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The name "Quagga" is an onomatopoeia from the sound the Quagga makes. Click the play button to hear it 

Zoologische Staatssammlung, Munich, Germany

Catalogue number : AM 541

Sex: female

Locality: –

Date of acquisition: 1834-5

History of mount: mounted or remounted during first decade of this century by Inspector Kusthardt


head – body 2,000 m
tail 0,430 m
ear, left 0,180 m
ear, right 0,180 m
hindfoot 0,450 m
shoulder height 1,090 m
State of preservation: much cracked; specimen very light, probably faded

Further material of same individual: upper and lower incivae in collection

References: Wagner (1835); Renshaw (1904); Ridgeway (1909); Hilzheimer (1912); Antonius (1931, 1951)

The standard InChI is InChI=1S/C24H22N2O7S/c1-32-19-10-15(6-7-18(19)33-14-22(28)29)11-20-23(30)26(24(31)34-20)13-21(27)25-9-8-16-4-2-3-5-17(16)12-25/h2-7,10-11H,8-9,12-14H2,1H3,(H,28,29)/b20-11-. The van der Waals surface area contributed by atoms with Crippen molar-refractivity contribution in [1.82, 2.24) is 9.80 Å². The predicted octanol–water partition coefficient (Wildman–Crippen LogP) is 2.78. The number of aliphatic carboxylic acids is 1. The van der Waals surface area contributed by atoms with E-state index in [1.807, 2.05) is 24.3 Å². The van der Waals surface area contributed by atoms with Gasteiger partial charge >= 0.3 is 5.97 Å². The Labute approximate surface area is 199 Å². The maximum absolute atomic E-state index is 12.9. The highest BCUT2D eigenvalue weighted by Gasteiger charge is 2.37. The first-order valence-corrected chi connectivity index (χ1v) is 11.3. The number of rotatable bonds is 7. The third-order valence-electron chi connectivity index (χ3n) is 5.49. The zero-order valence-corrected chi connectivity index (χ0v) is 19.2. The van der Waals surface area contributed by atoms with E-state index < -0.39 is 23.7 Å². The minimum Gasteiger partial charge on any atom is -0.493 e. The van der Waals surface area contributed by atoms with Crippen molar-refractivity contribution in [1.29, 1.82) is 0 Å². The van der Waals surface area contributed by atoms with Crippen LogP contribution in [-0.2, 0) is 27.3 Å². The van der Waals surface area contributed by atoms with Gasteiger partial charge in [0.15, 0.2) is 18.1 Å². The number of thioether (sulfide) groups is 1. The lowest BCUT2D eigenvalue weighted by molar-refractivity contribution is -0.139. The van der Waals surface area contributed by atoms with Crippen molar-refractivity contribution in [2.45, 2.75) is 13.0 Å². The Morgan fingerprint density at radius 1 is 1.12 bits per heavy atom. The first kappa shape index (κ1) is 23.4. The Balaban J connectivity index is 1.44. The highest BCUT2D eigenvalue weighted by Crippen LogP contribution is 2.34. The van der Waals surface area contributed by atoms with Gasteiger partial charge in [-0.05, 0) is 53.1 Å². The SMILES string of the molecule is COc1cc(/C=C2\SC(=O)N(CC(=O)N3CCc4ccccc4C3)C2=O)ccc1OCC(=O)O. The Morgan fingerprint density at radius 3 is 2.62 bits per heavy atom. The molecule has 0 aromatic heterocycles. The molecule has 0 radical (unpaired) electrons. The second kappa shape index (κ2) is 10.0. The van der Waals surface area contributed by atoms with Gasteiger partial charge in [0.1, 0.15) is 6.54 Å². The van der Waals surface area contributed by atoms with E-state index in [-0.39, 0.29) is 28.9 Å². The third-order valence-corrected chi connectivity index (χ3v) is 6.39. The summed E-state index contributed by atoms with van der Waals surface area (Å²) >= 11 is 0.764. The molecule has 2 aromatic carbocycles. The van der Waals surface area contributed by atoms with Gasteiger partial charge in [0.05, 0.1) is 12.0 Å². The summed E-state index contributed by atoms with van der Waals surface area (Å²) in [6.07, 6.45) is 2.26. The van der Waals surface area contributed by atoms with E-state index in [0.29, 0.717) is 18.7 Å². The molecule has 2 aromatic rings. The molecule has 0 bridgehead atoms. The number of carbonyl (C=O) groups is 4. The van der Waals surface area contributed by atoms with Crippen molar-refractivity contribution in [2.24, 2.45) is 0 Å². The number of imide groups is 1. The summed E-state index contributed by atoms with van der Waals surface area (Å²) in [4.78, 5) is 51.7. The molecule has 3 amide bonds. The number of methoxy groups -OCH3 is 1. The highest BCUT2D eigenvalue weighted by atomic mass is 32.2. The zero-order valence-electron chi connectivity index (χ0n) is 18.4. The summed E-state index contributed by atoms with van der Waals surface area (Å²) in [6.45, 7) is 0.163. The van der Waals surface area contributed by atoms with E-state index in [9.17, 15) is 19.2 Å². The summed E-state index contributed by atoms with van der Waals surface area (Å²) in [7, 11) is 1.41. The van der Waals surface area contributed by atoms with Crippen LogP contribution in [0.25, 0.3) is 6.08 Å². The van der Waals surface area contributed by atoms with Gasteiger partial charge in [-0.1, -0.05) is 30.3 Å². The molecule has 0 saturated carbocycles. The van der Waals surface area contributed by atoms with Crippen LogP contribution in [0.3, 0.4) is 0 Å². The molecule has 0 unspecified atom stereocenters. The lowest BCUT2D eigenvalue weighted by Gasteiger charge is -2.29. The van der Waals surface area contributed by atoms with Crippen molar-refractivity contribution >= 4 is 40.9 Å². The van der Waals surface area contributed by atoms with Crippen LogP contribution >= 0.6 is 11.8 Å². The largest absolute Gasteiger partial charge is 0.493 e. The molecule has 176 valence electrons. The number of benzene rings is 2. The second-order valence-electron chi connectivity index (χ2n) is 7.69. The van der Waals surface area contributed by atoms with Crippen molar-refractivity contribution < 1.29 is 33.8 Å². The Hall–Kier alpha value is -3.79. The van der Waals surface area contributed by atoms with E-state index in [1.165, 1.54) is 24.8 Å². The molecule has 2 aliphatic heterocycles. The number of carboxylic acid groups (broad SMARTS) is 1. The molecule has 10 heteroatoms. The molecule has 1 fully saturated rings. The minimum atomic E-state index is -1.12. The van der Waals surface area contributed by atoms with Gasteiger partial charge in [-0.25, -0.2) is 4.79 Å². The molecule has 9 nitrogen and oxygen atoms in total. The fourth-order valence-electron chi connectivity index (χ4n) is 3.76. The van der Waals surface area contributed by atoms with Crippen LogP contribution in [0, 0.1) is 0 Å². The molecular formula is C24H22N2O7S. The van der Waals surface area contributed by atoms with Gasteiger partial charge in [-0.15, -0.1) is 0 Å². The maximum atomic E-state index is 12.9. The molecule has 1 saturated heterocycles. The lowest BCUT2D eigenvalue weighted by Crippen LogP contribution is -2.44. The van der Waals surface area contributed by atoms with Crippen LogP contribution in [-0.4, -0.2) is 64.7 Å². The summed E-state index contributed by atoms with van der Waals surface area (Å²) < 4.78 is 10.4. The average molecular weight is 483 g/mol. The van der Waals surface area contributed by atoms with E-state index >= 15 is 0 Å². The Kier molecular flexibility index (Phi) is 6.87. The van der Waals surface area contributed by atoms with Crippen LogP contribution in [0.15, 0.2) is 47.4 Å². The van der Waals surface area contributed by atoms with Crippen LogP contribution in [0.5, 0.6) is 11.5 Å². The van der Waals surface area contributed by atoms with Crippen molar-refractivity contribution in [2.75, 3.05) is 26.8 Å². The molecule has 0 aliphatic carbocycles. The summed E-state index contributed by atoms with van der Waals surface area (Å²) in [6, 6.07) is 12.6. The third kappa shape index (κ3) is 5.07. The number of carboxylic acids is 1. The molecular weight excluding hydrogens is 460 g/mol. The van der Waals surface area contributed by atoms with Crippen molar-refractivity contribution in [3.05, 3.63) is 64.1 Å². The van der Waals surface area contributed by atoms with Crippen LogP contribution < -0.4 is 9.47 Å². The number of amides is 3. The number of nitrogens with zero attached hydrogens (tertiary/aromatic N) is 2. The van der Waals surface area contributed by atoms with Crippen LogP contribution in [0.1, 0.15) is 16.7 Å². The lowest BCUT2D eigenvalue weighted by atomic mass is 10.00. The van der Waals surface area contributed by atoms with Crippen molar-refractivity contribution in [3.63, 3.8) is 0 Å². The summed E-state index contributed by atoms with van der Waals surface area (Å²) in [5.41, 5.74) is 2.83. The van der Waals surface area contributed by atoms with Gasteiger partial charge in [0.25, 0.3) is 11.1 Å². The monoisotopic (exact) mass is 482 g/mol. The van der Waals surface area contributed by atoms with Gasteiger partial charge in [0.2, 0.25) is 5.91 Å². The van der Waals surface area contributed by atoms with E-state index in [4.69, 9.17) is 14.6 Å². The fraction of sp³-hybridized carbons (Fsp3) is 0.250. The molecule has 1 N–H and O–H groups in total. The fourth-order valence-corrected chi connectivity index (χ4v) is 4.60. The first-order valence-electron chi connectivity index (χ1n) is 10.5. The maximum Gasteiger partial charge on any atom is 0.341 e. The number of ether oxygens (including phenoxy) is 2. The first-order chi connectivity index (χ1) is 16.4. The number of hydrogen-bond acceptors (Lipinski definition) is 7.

Latest news

8 months ago

Prof. Peter Heywood of Brown University, recently published a well-researched and in-depth book on the Quagga. He is pictured here with the Studbook Manger, Bernard Wooding, (on the left) and the Project Co Ordinator, March Turnbull, (on the right) during a field trip to Elandsberg. The book published by Cambridge University Press in 2022 is titled: The Life, Extinction and Rebreeding of Quagga Zebra. Significance for Conservation.
ISBN 9781108917735.
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